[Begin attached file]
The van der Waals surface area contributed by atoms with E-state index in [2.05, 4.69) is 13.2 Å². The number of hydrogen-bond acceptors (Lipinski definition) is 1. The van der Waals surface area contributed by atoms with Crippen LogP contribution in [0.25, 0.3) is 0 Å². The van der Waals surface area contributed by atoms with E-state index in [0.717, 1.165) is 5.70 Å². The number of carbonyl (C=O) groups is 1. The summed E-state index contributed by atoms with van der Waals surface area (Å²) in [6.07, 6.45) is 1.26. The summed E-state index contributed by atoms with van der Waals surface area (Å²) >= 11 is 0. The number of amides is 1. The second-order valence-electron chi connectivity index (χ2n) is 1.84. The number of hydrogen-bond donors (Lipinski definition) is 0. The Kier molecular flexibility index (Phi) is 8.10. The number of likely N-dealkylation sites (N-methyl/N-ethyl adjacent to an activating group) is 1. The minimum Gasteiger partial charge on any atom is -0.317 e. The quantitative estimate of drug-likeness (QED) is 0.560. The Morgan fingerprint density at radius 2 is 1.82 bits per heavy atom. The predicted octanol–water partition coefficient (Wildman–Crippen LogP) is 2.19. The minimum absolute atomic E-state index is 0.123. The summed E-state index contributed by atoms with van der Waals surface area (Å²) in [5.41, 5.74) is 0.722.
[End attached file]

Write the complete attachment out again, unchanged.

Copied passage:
The van der Waals surface area contributed by atoms with E-state index in [2.05, 4.69) is 13.2 Å². The number of hydrogen-bond acceptors (Lipinski definition) is 1. The van der Waals surface area contributed by atoms with Crippen LogP contribution in [0.25, 0.3) is 0 Å². The van der Waals surface area contributed by atoms with E-state index in [0.717, 1.165) is 5.70 Å². The number of carbonyl (C=O) groups is 1. The summed E-state index contributed by atoms with van der Waals surface area (Å²) in [6.07, 6.45) is 1.26. The summed E-state index contributed by atoms with van der Waals surface area (Å²) >= 11 is 0. The number of amides is 1. The second-order valence-electron chi connectivity index (χ2n) is 1.84. The number of hydrogen-bond donors (Lipinski definition) is 0. The Kier molecular flexibility index (Phi) is 8.10. The number of likely N-dealkylation sites (N-methyl/N-ethyl adjacent to an activating group) is 1. The minimum Gasteiger partial charge on any atom is -0.317 e. The quantitative estimate of drug-likeness (QED) is 0.560. The Morgan fingerprint density at radius 2 is 1.82 bits per heavy atom. The predicted octanol–water partition coefficient (Wildman–Crippen LogP) is 2.19. The minimum absolute atomic E-state index is 0.123. The summed E-state index contributed by atoms with van der Waals surface area (Å²) in [5.41, 5.74) is 0.722.